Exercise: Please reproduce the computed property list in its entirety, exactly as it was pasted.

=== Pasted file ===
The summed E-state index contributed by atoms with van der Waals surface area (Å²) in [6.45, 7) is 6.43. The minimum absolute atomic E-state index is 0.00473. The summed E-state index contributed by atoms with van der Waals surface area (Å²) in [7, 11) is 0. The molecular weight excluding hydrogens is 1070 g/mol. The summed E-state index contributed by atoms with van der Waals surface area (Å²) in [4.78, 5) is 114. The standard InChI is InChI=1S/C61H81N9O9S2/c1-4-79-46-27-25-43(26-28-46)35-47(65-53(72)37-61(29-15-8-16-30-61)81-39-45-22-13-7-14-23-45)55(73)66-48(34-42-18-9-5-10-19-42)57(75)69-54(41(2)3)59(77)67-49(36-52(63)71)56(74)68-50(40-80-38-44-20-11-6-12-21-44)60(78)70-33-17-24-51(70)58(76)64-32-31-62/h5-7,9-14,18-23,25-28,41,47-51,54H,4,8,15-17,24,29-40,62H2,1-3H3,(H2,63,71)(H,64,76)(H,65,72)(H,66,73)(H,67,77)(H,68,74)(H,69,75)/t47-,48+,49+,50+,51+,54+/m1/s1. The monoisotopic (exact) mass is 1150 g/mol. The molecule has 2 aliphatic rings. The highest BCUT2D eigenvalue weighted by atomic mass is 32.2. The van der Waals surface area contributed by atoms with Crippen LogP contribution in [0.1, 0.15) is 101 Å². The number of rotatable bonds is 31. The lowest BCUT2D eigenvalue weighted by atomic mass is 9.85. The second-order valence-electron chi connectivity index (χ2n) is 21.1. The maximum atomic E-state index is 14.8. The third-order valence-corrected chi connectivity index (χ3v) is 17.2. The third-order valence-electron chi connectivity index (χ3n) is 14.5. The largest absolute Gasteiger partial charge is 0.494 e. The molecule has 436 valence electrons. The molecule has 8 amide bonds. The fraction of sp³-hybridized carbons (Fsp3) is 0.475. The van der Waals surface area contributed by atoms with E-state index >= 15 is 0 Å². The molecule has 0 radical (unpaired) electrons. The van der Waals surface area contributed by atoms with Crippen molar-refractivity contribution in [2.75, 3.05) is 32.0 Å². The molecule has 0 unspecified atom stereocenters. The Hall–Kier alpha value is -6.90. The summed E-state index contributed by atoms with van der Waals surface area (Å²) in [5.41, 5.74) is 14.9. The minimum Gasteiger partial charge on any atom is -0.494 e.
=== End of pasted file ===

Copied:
The summed E-state index contributed by atoms with van der Waals surface area (Å²) in [6.45, 7) is 6.43. The minimum absolute atomic E-state index is 0.00473. The summed E-state index contributed by atoms with van der Waals surface area (Å²) in [7, 11) is 0. The molecular weight excluding hydrogens is 1070 g/mol. The summed E-state index contributed by atoms with van der Waals surface area (Å²) in [4.78, 5) is 114. The standard InChI is InChI=1S/C61H81N9O9S2/c1-4-79-46-27-25-43(26-28-46)35-47(65-53(72)37-61(29-15-8-16-30-61)81-39-45-22-13-7-14-23-45)55(73)66-48(34-42-18-9-5-10-19-42)57(75)69-54(41(2)3)59(77)67-49(36-52(63)71)56(74)68-50(40-80-38-44-20-11-6-12-21-44)60(78)70-33-17-24-51(70)58(76)64-32-31-62/h5-7,9-14,18-23,25-28,41,47-51,54H,4,8,15-17,24,29-40,62H2,1-3H3,(H2,63,71)(H,64,76)(H,65,72)(H,66,73)(H,67,77)(H,68,74)(H,69,75)/t47-,48+,49+,50+,51+,54+/m1/s1. The monoisotopic (exact) mass is 1150 g/mol. The molecule has 2 aliphatic rings. The highest BCUT2D eigenvalue weighted by atomic mass is 32.2. The van der Waals surface area contributed by atoms with Crippen LogP contribution in [0.1, 0.15) is 101 Å². The number of rotatable bonds is 31. The lowest BCUT2D eigenvalue weighted by atomic mass is 9.85. The second-order valence-electron chi connectivity index (χ2n) is 21.1. The maximum atomic E-state index is 14.8. The third-order valence-corrected chi connectivity index (χ3v) is 17.2. The third-order valence-electron chi connectivity index (χ3n) is 14.5. The largest absolute Gasteiger partial charge is 0.494 e. The molecule has 436 valence electrons. The molecule has 8 amide bonds. The fraction of sp³-hybridized carbons (Fsp3) is 0.475. The van der Waals surface area contributed by atoms with E-state index >= 15 is 0 Å². The molecule has 0 radical (unpaired) electrons. The van der Waals surface area contributed by atoms with Crippen molar-refractivity contribution in [2.75, 3.05) is 32.0 Å². The molecule has 0 unspecified atom stereocenters. The Hall–Kier alpha value is -6.90. The summed E-state index contributed by atoms with van der Waals surface area (Å²) in [5.41, 5.74) is 14.9. The minimum Gasteiger partial charge on any atom is -0.494 e.